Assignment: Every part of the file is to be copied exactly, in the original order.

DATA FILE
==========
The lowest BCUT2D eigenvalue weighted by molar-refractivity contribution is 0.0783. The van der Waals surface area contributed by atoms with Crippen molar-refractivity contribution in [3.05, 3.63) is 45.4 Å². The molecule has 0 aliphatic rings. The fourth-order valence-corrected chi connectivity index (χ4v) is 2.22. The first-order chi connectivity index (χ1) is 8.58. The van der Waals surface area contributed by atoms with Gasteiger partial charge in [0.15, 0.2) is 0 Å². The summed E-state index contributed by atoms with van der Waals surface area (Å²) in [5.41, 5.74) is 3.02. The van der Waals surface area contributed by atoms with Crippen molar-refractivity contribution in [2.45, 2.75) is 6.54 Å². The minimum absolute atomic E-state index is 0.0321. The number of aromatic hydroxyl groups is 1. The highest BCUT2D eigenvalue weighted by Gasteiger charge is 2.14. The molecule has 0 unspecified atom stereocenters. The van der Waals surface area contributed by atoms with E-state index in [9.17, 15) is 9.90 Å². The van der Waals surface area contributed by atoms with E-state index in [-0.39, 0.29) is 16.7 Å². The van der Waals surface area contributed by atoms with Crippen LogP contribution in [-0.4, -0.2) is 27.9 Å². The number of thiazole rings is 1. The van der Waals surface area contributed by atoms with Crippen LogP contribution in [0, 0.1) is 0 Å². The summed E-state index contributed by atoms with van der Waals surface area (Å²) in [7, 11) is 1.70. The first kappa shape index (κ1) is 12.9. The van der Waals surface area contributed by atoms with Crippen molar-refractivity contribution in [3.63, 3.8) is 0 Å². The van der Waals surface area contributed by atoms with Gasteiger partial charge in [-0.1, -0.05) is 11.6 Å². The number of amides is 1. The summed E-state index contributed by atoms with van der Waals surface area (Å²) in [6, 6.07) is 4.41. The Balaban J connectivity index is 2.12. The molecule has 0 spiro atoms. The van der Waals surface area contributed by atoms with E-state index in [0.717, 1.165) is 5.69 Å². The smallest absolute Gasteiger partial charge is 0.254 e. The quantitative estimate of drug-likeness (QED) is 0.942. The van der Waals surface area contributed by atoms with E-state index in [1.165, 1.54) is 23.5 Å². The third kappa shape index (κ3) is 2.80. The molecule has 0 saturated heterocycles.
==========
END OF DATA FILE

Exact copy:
The lowest BCUT2D eigenvalue weighted by molar-refractivity contribution is 0.0783. The van der Waals surface area contributed by atoms with Crippen molar-refractivity contribution in [3.05, 3.63) is 45.4 Å². The molecule has 0 aliphatic rings. The fourth-order valence-corrected chi connectivity index (χ4v) is 2.22. The first-order chi connectivity index (χ1) is 8.58. The van der Waals surface area contributed by atoms with Gasteiger partial charge in [0.15, 0.2) is 0 Å². The summed E-state index contributed by atoms with van der Waals surface area (Å²) in [5.41, 5.74) is 3.02. The van der Waals surface area contributed by atoms with Crippen molar-refractivity contribution in [2.45, 2.75) is 6.54 Å². The minimum absolute atomic E-state index is 0.0321. The number of aromatic hydroxyl groups is 1. The highest BCUT2D eigenvalue weighted by Gasteiger charge is 2.14. The molecule has 0 unspecified atom stereocenters. The van der Waals surface area contributed by atoms with E-state index in [9.17, 15) is 9.90 Å². The van der Waals surface area contributed by atoms with E-state index in [-0.39, 0.29) is 16.7 Å². The van der Waals surface area contributed by atoms with Crippen LogP contribution in [-0.4, -0.2) is 27.9 Å². The number of thiazole rings is 1. The van der Waals surface area contributed by atoms with Crippen LogP contribution in [0, 0.1) is 0 Å². The summed E-state index contributed by atoms with van der Waals surface area (Å²) in [7, 11) is 1.70. The first kappa shape index (κ1) is 12.9. The van der Waals surface area contributed by atoms with Crippen molar-refractivity contribution in [3.63, 3.8) is 0 Å². The van der Waals surface area contributed by atoms with Gasteiger partial charge in [-0.1, -0.05) is 11.6 Å². The number of amides is 1. The summed E-state index contributed by atoms with van der Waals surface area (Å²) in [6, 6.07) is 4.41. The Balaban J connectivity index is 2.12. The molecule has 0 spiro atoms. The van der Waals surface area contributed by atoms with E-state index in [0.717, 1.165) is 5.69 Å². The smallest absolute Gasteiger partial charge is 0.254 e. The quantitative estimate of drug-likeness (QED) is 0.942. The van der Waals surface area contributed by atoms with E-state index in [1.165, 1.54) is 23.5 Å². The third kappa shape index (κ3) is 2.80. The molecule has 0 saturated heterocycles.